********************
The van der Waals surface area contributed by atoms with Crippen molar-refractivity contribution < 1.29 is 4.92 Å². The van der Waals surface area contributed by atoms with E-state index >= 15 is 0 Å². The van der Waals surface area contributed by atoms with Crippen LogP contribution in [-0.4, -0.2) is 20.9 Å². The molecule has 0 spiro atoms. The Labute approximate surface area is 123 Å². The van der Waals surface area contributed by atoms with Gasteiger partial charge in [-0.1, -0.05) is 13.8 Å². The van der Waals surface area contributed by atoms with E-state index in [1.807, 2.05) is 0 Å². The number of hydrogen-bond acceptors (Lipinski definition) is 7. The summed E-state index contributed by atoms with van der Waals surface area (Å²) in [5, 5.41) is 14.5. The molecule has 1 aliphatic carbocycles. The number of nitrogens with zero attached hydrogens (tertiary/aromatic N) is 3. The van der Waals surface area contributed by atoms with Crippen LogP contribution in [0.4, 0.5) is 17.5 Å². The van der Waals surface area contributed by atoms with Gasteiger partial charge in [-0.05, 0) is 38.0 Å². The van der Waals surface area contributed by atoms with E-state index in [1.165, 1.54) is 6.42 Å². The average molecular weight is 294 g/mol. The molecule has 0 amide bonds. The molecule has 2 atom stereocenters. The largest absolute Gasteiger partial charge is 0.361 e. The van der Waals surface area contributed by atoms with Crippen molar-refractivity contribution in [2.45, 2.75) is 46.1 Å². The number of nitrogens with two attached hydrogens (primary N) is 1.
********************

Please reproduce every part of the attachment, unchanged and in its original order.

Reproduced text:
The van der Waals surface area contributed by atoms with Crippen molar-refractivity contribution < 1.29 is 4.92 Å². The van der Waals surface area contributed by atoms with E-state index >= 15 is 0 Å². The van der Waals surface area contributed by atoms with Crippen LogP contribution in [-0.4, -0.2) is 20.9 Å². The molecule has 0 spiro atoms. The Labute approximate surface area is 123 Å². The van der Waals surface area contributed by atoms with Gasteiger partial charge in [-0.1, -0.05) is 13.8 Å². The van der Waals surface area contributed by atoms with E-state index in [1.807, 2.05) is 0 Å². The number of hydrogen-bond acceptors (Lipinski definition) is 7. The summed E-state index contributed by atoms with van der Waals surface area (Å²) in [5, 5.41) is 14.5. The molecule has 1 aliphatic carbocycles. The number of nitrogens with zero attached hydrogens (tertiary/aromatic N) is 3. The van der Waals surface area contributed by atoms with Crippen LogP contribution in [0.4, 0.5) is 17.5 Å². The van der Waals surface area contributed by atoms with Gasteiger partial charge in [-0.05, 0) is 38.0 Å². The van der Waals surface area contributed by atoms with E-state index in [1.165, 1.54) is 6.42 Å². The average molecular weight is 294 g/mol. The molecule has 0 amide bonds. The molecule has 2 atom stereocenters. The largest absolute Gasteiger partial charge is 0.361 e. The van der Waals surface area contributed by atoms with Crippen molar-refractivity contribution in [2.45, 2.75) is 46.1 Å². The number of nitrogens with two attached hydrogens (primary N) is 1.